In early 2000s Gary Weare a spunky Australian trekked these areas with group of Australians, and they decided to give back to the mountains and its people. So began in 2005 a unique venture by the Australian Himalayan Foundation in association with the Servants of Society (SOS) a civil society NGO based out of Leh. SOS has about thirty members from different background. This Ngo along with the Zanskar Amchi Association, the Amchi and Civil hospital in Leh had great success in improving reproductive health in Zanskars.  Among the major reason was their success in training about six nontraditional women as Amchis. As a result the death rate due to child birth has fallen to 1:10.

Jafa Journeys hopes to advocate the prospective work of Centre for New Perspectives a think tank on traditional skills to help SOS launch a new program on reproductive health in the nomadic area of the Changthan Valley near the beautiful Pang Gong Lake along the China border.  The plan is to address reproductive health among the Nomads of Changpa communities of the Valley who practice Buddhist rituals far more rigorously as compared to other parts of Ladakh in their daily life. They depend upon the traditional healing system in matters related to reproductive health. The traditional healing system involves consulting Lha/Lhamo(oracles), Onpos( astrologers) and amchis. Like in Zanskar, the traditional skills related to health is a sound knowledge system but the practioners need capacity building. Centre for New Perspective aspires to assist SOS to create culturally contextualized cadre groups of primary health workers comprising of local doctor, astrologer, oracle and nontraditional woman amchi. Jafa Journey to Ladakh brings to travelers not only in-depth experience of Buddhist monasteries, revelation of ethereal landscapes but the life of the cold desert and hidden stories unimagined.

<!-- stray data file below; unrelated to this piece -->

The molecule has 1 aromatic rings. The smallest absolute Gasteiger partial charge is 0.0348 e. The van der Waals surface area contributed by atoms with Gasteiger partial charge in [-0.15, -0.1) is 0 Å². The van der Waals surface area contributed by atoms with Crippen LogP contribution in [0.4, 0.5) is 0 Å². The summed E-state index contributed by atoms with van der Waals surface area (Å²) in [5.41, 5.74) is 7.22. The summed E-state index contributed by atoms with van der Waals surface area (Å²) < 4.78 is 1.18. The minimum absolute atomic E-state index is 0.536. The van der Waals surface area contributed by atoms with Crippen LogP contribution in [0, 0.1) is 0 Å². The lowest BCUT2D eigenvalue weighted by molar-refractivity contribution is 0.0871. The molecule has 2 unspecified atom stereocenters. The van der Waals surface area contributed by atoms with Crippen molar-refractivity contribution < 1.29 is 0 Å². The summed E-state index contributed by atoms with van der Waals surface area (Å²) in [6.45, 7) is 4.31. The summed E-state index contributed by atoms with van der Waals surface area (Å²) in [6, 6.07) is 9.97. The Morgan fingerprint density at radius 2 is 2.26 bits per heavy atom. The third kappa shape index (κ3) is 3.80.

Information provided by: Ishey Namgyal of SOS and Gary Weare





| BLOG ON TRAVEL & ADVOCACY- Untold Stories on Performed India on